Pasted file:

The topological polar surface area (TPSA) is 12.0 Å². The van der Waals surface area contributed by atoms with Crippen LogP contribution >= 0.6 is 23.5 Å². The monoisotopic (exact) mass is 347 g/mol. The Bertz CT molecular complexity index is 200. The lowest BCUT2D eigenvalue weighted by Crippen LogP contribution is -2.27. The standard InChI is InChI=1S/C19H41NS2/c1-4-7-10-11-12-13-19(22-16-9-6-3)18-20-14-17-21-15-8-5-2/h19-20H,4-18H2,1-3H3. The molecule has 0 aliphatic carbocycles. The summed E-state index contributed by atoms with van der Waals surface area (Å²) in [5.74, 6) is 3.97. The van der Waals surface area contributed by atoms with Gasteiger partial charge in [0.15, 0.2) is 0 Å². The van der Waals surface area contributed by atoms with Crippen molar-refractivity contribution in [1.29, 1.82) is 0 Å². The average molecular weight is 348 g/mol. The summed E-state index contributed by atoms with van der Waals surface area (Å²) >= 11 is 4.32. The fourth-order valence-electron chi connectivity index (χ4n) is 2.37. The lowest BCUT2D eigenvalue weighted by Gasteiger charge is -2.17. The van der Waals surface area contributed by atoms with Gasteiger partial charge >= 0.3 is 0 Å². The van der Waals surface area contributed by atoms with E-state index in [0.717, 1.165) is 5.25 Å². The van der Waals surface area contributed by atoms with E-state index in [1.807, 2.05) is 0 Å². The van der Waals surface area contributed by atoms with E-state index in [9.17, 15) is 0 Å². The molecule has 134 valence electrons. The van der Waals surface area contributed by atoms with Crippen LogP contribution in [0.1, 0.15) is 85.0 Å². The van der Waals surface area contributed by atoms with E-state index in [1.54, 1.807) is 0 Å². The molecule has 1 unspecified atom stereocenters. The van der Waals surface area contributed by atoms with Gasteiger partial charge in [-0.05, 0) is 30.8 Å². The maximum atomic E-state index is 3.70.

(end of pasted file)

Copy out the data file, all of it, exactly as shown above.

The topological polar surface area (TPSA) is 12.0 Å². The van der Waals surface area contributed by atoms with Crippen LogP contribution >= 0.6 is 23.5 Å². The monoisotopic (exact) mass is 347 g/mol. The Bertz CT molecular complexity index is 200. The lowest BCUT2D eigenvalue weighted by Crippen LogP contribution is -2.27. The standard InChI is InChI=1S/C19H41NS2/c1-4-7-10-11-12-13-19(22-16-9-6-3)18-20-14-17-21-15-8-5-2/h19-20H,4-18H2,1-3H3. The molecule has 0 aliphatic carbocycles. The summed E-state index contributed by atoms with van der Waals surface area (Å²) in [5.74, 6) is 3.97. The van der Waals surface area contributed by atoms with Gasteiger partial charge in [0.15, 0.2) is 0 Å². The van der Waals surface area contributed by atoms with Crippen molar-refractivity contribution in [1.29, 1.82) is 0 Å². The average molecular weight is 348 g/mol. The summed E-state index contributed by atoms with van der Waals surface area (Å²) >= 11 is 4.32. The fourth-order valence-electron chi connectivity index (χ4n) is 2.37. The lowest BCUT2D eigenvalue weighted by Gasteiger charge is -2.17. The van der Waals surface area contributed by atoms with Gasteiger partial charge >= 0.3 is 0 Å². The van der Waals surface area contributed by atoms with E-state index in [0.717, 1.165) is 5.25 Å². The van der Waals surface area contributed by atoms with E-state index in [1.807, 2.05) is 0 Å². The van der Waals surface area contributed by atoms with E-state index in [9.17, 15) is 0 Å². The molecule has 134 valence electrons. The van der Waals surface area contributed by atoms with Crippen LogP contribution in [0.1, 0.15) is 85.0 Å². The van der Waals surface area contributed by atoms with E-state index in [1.54, 1.807) is 0 Å². The molecule has 1 unspecified atom stereocenters. The van der Waals surface area contributed by atoms with Gasteiger partial charge in [-0.05, 0) is 30.8 Å². The maximum atomic E-state index is 3.70.